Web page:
Schadenfreude Reversed


One of the fun things about observing politics is that you get to see, on an almost daily basis, fallen human nature trying to wrap itself in glory. Politics is a land of vice, not virtue, no matter how many speeches you hear about the nobility of public service. Ambition, pride, envy, malice, betrayal, these are the vices that drive the political animal. (Evidently, lust is a requirement, too, if you seek the governorship of New York.) But one of the most delicious sins is that of taking delight in the misery of others, or schadenfreude.


It appears, however, we are about to get schadenfreude in reverse. Normally, it is good news when someone comes into a fortune. It expands their range of choices. It permits them to dabble in philanthropy. New wealth may tend to be a little tacky in some of its aesthetic sensibilities, but who amongst us has not bought a lottery ticket and wondered, “What if…”


Bill and Hillary Clinton have made a fortune in the past seven years, mostly from his investments and speaking fees, somewhere in excess of $50 million. (The details will show that he, unlike his wife, did not make it all in pork futures.) Bill is no investment strategist, nor has he ever demonstrated a particularly original cast of mind, so it is unclear to me why anyone would pay him gobs of money to sit on their Boards or to stand at their lecterns, but they do. They want the aura that attaches uniquely to one who was once the most powerful man on earth. The super-rich may like to be able to say, “Oh, I had the President over to the club the other day.” And, some people may genuinely enjoy his company: Bill is notoriously a first-rate Hearts’ player and conversationalist.


So, congrats to them both. Except, of course, Hillary’s campaign is built upon her appeal to lower and lower-middle workers who are struggling to keep their homes. They play the Lotto when the grand prize is less than the $50 million Bill and Hill have reportedly made. Suddenly, Hillary is not only the fighter for social justice, the person whose personal struggles have provided her with the emotional empathy to connect with those who have lost their health insurance or can’t afford their meds. She is the woman worth $50 million. She is not, alas, one of us.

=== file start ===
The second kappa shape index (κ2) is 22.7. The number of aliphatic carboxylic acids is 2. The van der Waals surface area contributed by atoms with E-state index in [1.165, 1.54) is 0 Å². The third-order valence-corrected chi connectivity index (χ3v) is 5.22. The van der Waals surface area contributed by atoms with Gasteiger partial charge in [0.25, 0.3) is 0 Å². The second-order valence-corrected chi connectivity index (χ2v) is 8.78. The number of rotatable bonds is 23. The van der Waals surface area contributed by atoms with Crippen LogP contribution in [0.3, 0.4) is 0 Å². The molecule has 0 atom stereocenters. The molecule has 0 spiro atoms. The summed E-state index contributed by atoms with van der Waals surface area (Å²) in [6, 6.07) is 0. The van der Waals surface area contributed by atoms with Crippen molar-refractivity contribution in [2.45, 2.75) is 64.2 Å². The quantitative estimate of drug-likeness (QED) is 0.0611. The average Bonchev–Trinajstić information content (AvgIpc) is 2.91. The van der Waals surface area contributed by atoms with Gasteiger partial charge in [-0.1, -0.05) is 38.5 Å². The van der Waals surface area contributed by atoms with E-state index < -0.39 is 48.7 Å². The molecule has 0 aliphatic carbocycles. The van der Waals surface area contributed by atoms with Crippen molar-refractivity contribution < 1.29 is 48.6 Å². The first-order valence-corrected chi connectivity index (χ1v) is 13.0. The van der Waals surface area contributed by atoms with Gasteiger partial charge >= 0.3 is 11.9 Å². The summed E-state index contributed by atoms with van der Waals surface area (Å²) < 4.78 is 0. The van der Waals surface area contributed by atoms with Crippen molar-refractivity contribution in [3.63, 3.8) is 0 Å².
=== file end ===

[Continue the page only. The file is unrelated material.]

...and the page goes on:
In America, we do not begrudge the rich their riches. But, insofar as Bill Clinton’s only rationale for such an enormous earnings potential is that he held an office to which the rest of us elected him, it will be curious to see just how generous he was with his gains. There is, in the end, something unseemly about trading on the presidency to make a fortune. But, unseemly has never been enough to train the Clintons’ moral compass. Remember when the Lincoln Bedroom was let out to the highest bidder?


As soon as the full tax returns are released, armies of accountants hired by the news agencies will be pouring over the documents. <a href="">That investment fund</a> in the Cayman Islands is sure to garner attention. (I think you need to be a millionaire to even know where the Cayman Islands are!) They may find something nefarious, they may not. It doesn’t really matter. The scandal is what is perfectly legal: the demeaning of the presidency.

Michael Sean Winters

Comments are automatically closed two weeks after an article's initial publication. See our comments policy for more.
10 years 11 months ago
And the simple math, for the simple folk, is that the Clintons gave to charity at a rate of about 10% from 2000-2007. The Obama's donated almost 25%.
10 years 11 months ago
I am really tired of the meandering comments of Michael Sean Winters. He offers no significant insight or gleaning of information widespread in the public domain. His personal views are open to our our hearing and assimilation. But, I do ask whether this forum is the most apt venue for his verbal meandering. Mike


The latest from america

Mourners hug on March 18 after visiting the Masjid Al Noor mosque in Christchurch, New Zealand, the site of a terrorist attack last Friday. (AP Photo/Vincent Yu)
First, reach out to your neighbors and local mosque to show concern and compassion. Then call out those in your life who dehumanize others.
Saadia AhmadMarch 19, 2019
This undated photograph shows a close-up of the table where executions are carried out by lethal injection at San Quentin State Prison in California. (CNS photo/courtesy of California Department of Corrections)
Everything about the death penalty system seemed to be designed to deny hope. 
George WilliamsMarch 19, 2019
“We need a permanent legislative solution for those who have spent their lives contributing and living in the United States, the country they know as home,” Bishop Joe S. Vásquez of Austin, Tex., and chairman of the U.S. Bishops Committee on Migration, said while endorsing the latest iteration of
J.D. Long-GarcíaMarch 19, 2019
Before long I had tears in my eyes—and not from the uneven grooves worn into the wood by pilgrims’ knees. Something about the physical discomfort helped me to focus on the much greater pain Jesus had felt on those same stairs.